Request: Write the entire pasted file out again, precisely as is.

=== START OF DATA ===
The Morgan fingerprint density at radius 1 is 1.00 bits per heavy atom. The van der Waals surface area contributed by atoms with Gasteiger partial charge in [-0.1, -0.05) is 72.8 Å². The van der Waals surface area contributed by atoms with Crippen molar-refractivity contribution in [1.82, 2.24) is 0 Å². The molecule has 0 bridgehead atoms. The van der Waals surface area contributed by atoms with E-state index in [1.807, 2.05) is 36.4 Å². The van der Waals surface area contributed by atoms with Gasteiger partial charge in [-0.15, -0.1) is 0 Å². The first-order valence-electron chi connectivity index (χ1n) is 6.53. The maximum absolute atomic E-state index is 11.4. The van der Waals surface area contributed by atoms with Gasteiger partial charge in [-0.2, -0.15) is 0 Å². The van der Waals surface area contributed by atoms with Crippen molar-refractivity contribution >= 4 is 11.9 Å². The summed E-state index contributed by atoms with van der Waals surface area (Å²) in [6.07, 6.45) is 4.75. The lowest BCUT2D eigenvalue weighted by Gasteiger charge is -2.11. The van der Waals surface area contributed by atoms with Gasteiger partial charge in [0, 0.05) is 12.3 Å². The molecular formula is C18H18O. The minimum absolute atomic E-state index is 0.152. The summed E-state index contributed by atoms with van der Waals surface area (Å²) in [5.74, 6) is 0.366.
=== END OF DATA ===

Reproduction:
The Morgan fingerprint density at radius 1 is 1.00 bits per heavy atom. The van der Waals surface area contributed by atoms with Gasteiger partial charge in [-0.1, -0.05) is 72.8 Å². The van der Waals surface area contributed by atoms with Crippen molar-refractivity contribution in [1.82, 2.24) is 0 Å². The molecule has 0 bridgehead atoms. The van der Waals surface area contributed by atoms with E-state index in [1.807, 2.05) is 36.4 Å². The van der Waals surface area contributed by atoms with Gasteiger partial charge in [-0.15, -0.1) is 0 Å². The first-order valence-electron chi connectivity index (χ1n) is 6.53. The maximum absolute atomic E-state index is 11.4. The van der Waals surface area contributed by atoms with Gasteiger partial charge in [-0.2, -0.15) is 0 Å². The van der Waals surface area contributed by atoms with Crippen molar-refractivity contribution >= 4 is 11.9 Å². The summed E-state index contributed by atoms with van der Waals surface area (Å²) in [6.07, 6.45) is 4.75. The lowest BCUT2D eigenvalue weighted by Gasteiger charge is -2.11. The van der Waals surface area contributed by atoms with Gasteiger partial charge in [0, 0.05) is 12.3 Å². The molecular formula is C18H18O. The minimum absolute atomic E-state index is 0.152. The summed E-state index contributed by atoms with van der Waals surface area (Å²) in [5.74, 6) is 0.366.